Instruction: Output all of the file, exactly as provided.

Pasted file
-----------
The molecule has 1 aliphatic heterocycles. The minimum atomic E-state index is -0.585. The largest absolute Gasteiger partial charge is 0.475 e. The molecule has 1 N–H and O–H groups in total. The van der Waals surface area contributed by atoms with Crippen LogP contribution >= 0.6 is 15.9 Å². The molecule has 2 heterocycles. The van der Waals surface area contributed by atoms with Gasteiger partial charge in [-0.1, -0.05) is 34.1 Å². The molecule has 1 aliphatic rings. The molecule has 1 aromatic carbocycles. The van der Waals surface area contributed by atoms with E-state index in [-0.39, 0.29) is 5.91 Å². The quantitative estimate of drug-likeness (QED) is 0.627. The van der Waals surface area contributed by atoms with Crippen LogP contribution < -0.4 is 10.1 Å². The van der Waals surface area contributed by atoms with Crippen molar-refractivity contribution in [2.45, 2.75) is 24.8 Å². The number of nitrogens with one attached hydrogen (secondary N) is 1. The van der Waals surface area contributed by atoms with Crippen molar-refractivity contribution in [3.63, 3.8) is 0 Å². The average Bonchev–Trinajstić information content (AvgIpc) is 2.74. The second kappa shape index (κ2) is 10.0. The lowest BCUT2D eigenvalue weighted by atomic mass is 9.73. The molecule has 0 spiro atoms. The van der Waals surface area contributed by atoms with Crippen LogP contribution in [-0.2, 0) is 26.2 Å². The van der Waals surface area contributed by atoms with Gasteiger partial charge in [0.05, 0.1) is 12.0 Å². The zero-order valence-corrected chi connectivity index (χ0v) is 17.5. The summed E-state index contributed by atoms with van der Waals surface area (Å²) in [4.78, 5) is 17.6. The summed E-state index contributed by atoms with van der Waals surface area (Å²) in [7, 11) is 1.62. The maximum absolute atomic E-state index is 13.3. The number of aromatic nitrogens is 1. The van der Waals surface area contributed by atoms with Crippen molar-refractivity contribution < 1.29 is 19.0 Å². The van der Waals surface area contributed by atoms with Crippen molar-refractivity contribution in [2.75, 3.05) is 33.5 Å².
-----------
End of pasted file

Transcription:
The molecule has 1 aliphatic heterocycles. The minimum atomic E-state index is -0.585. The largest absolute Gasteiger partial charge is 0.475 e. The molecule has 1 N–H and O–H groups in total. The van der Waals surface area contributed by atoms with Crippen LogP contribution >= 0.6 is 15.9 Å². The molecule has 2 heterocycles. The van der Waals surface area contributed by atoms with Gasteiger partial charge in [-0.1, -0.05) is 34.1 Å². The molecule has 1 aliphatic rings. The molecule has 1 aromatic carbocycles. The van der Waals surface area contributed by atoms with E-state index in [-0.39, 0.29) is 5.91 Å². The quantitative estimate of drug-likeness (QED) is 0.627. The van der Waals surface area contributed by atoms with Crippen LogP contribution < -0.4 is 10.1 Å². The van der Waals surface area contributed by atoms with Crippen molar-refractivity contribution in [2.45, 2.75) is 24.8 Å². The number of nitrogens with one attached hydrogen (secondary N) is 1. The van der Waals surface area contributed by atoms with Crippen molar-refractivity contribution in [3.63, 3.8) is 0 Å². The average Bonchev–Trinajstić information content (AvgIpc) is 2.74. The second kappa shape index (κ2) is 10.0. The lowest BCUT2D eigenvalue weighted by atomic mass is 9.73. The molecule has 0 spiro atoms. The van der Waals surface area contributed by atoms with Crippen LogP contribution in [-0.2, 0) is 26.2 Å². The van der Waals surface area contributed by atoms with Gasteiger partial charge in [0.05, 0.1) is 12.0 Å². The zero-order valence-corrected chi connectivity index (χ0v) is 17.5. The summed E-state index contributed by atoms with van der Waals surface area (Å²) in [4.78, 5) is 17.6. The summed E-state index contributed by atoms with van der Waals surface area (Å²) in [7, 11) is 1.62. The maximum absolute atomic E-state index is 13.3. The number of aromatic nitrogens is 1. The van der Waals surface area contributed by atoms with Crippen molar-refractivity contribution < 1.29 is 19.0 Å². The van der Waals surface area contributed by atoms with Crippen molar-refractivity contribution in [2.75, 3.05) is 33.5 Å².